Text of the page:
Title

How Does the Concentration of Sugar Affect the Power Output of a Microbial Fuel Cell

Author(s)

Jay PatelFollow

School Name

Spring Valley High School

Grade Level

11th Grade

Presentation Topic

Microbiology

Presentation Type

Non-Mentored

Abstract

The recent threat of climate change and the rising demands for electricity around the world has prompted research into Microbial fuel cells (Logan, 2006). Microbial fuel cells are a promising technology that can potentially avoid this crisis. Microbial fuels cells (MFCs) are fuel cells that collect electrons from bacteria in order to produce electricity (Logan, 2006). However, the expansion of MFC technology is slow due to many limitations such as its low power output and the lack of understanding of MFCs and bacteria’s relationship with them (Xu, 2015). The purpose of this experiment was to test how the concentration of sucrose within a microbial fuel cell’s soil affects its power output. In the experiment, 3 microbial fuel cells all contained different concentrations of sucrose within it’s soil. The wattage of each MFC was tested over the course of a week. It was hypothesized that the microbial fuel cell with the highest concentration of sugar within it’s soil will have the greatest wattage compared to the microbial fuel cells with a lower concentration of sugar in it. The results from the experiments show that the MFC with no sugar had the highest mean wattage of 245.714 while the MFC with 200 grams of sugar had the lowest mean wattage of 111.714. According to the ANOVA chart, the p-value 0.0004 is much lower than the critical value 0.5. The null hypothesis can be rejected due to the fact that the p-value is less than the critical value and that the p-value is very close to 0 (the closer the p-value is to 0, the higher chance there is that the data is significant). The degrees of freedom is equal to 41, which is very high. Since higher degrees of freedom usually mean there is a larger sample size, a higher degree of freedom means more power to reject the null hypothesis. In conclusion, it is plausible to say that when the amount of sugar within the soil of a Microbial fuel cell is increased, the resulting power output of that MFC decreases. With the help of microbial fuel cells and the addition of sugar, renewable energy can be made without harming the environment in any shape or form (Ochoa, 2016).

Location

HSS 116

Start Date

4-2-2022 10:45 AM

Presentation Format

Oral and Written

Group Project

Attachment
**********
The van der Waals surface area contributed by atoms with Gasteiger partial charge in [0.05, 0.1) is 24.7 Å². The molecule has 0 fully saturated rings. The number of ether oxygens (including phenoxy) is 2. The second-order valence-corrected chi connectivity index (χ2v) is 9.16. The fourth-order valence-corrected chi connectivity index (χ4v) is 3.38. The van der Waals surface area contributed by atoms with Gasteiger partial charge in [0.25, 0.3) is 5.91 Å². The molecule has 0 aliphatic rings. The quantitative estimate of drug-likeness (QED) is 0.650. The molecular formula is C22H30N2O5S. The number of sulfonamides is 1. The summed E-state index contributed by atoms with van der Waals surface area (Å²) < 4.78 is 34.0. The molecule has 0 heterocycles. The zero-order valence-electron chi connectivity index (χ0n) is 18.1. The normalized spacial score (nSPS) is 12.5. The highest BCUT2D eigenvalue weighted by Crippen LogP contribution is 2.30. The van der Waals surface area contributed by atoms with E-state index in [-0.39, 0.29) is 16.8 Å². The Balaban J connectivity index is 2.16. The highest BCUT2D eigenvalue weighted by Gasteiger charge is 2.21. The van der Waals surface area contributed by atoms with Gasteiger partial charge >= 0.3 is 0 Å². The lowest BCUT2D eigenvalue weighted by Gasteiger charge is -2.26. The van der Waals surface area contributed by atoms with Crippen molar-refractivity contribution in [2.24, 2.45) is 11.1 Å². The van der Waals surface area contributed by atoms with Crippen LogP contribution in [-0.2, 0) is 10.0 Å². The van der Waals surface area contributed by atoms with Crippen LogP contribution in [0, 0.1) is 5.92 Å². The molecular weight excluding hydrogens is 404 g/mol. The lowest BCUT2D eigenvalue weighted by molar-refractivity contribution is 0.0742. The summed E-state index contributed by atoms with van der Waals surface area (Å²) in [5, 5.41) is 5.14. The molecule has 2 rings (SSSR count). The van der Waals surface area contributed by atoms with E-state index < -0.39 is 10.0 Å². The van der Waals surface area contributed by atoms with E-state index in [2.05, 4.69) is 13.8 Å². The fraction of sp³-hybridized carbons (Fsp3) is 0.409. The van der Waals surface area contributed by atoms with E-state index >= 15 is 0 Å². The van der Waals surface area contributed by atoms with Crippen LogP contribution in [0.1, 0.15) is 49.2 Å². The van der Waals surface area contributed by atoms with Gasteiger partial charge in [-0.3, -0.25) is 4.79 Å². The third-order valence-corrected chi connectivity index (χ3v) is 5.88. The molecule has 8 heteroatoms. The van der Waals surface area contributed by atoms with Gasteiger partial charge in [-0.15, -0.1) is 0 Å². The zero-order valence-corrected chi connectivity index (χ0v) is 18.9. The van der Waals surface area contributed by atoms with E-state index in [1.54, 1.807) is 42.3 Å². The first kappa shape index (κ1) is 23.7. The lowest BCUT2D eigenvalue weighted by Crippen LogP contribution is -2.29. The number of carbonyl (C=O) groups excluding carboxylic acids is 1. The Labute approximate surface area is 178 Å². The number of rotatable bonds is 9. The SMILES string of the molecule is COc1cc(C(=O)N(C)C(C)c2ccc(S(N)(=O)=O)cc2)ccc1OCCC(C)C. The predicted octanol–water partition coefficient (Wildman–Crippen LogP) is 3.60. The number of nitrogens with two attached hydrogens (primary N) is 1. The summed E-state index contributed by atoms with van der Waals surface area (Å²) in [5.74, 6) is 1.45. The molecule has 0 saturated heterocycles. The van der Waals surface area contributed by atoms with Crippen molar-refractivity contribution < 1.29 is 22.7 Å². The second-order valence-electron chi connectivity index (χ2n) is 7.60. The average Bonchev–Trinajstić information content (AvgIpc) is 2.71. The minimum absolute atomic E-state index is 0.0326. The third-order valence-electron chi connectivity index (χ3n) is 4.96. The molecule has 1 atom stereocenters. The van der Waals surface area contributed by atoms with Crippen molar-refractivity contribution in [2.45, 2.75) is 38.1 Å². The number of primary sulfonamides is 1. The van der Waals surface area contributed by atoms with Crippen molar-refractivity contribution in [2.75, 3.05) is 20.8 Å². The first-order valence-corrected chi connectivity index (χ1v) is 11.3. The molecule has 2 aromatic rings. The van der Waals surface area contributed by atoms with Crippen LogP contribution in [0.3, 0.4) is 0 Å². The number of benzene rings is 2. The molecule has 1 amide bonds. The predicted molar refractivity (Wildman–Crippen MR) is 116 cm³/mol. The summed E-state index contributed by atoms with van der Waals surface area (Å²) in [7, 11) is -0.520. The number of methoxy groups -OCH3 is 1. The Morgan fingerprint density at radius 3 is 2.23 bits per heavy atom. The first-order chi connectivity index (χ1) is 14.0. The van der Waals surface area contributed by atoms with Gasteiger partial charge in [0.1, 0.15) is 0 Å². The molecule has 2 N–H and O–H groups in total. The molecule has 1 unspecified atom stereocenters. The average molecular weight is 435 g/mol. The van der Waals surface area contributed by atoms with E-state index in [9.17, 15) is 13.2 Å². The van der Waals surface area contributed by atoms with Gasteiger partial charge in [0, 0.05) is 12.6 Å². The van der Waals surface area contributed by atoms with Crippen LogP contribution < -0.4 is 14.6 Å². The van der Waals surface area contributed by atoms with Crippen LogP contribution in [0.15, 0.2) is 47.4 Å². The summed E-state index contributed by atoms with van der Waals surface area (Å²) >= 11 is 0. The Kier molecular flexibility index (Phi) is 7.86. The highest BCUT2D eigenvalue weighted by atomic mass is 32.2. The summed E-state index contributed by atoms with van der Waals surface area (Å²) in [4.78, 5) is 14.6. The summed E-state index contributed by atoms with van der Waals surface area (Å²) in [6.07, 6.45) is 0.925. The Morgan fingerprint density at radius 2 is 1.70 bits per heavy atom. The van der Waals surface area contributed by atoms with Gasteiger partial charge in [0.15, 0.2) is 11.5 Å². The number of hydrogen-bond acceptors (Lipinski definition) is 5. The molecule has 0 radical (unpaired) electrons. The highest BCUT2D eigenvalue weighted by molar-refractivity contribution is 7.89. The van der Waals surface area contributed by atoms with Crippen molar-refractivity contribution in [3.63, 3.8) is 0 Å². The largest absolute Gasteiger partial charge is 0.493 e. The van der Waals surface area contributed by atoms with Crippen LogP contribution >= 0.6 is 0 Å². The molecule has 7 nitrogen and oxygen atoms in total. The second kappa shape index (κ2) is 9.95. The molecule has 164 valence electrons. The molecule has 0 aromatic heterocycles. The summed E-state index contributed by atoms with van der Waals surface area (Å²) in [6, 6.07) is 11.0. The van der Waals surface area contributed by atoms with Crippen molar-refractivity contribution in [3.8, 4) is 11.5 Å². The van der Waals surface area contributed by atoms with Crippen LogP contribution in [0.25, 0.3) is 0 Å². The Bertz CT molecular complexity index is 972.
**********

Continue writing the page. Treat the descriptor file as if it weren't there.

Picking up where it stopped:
No

COinS
 
Apr 2nd, 10:45 AM

How Does the Concentration of Sugar Affect the Power Output of a Microbial Fuel Cell

HSS 116

The recent threat of climate change and the rising demands for electricity around the world has prompted research into Microbial fuel cells (Logan, 2006). Microbial fuel cells are a promising technology that can potentially avoid this crisis. Microbial fuels cells (MFCs) are fuel cells that collect electrons from bacteria in order to produce electricity (Logan, 2006). However, the expansion of MFC technology is slow due to many limitations such as its low power output and the lack of understanding of MFCs and bacteria’s relationship with them (Xu, 2015). The purpose of this experiment was to test how the concentration of sucrose within a microbial fuel cell’s soil affects its power output. In the experiment, 3 microbial fuel cells all contained different concentrations of sucrose within it’s soil. The wattage of each MFC was tested over the course of a week. It was hypothesized that the microbial fuel cell with the highest concentration of sugar within it’s soil will have the greatest wattage compared to the microbial fuel cells with a lower concentration of sugar in it. The results from the experiments show that the MFC with no sugar had the highest mean wattage of 245.714 while the MFC with 200 grams of sugar had the lowest mean wattage of 111.714. According to the ANOVA chart, the p-value 0.0004 is much lower than the critical value 0.5. The null hypothesis can be rejected due to the fact that the p-value is less than the critical value and that the p-value is very close to 0 (the closer the p-value is to 0, the higher chance there is that the data is significant). The degrees of freedom is equal to 41, which is very high. Since higher degrees of freedom usually mean there is a larger sample size, a higher degree of freedom means more power to reject the null hypothesis. In conclusion, it is plausible to say that when the amount of sugar within the soil of a Microbial fuel cell is increased, the resulting power output of that MFC decreases. With the help of microbial fuel cells and the addition of sugar, renewable energy can be made without harming the environment in any shape or form (Ochoa, 2016).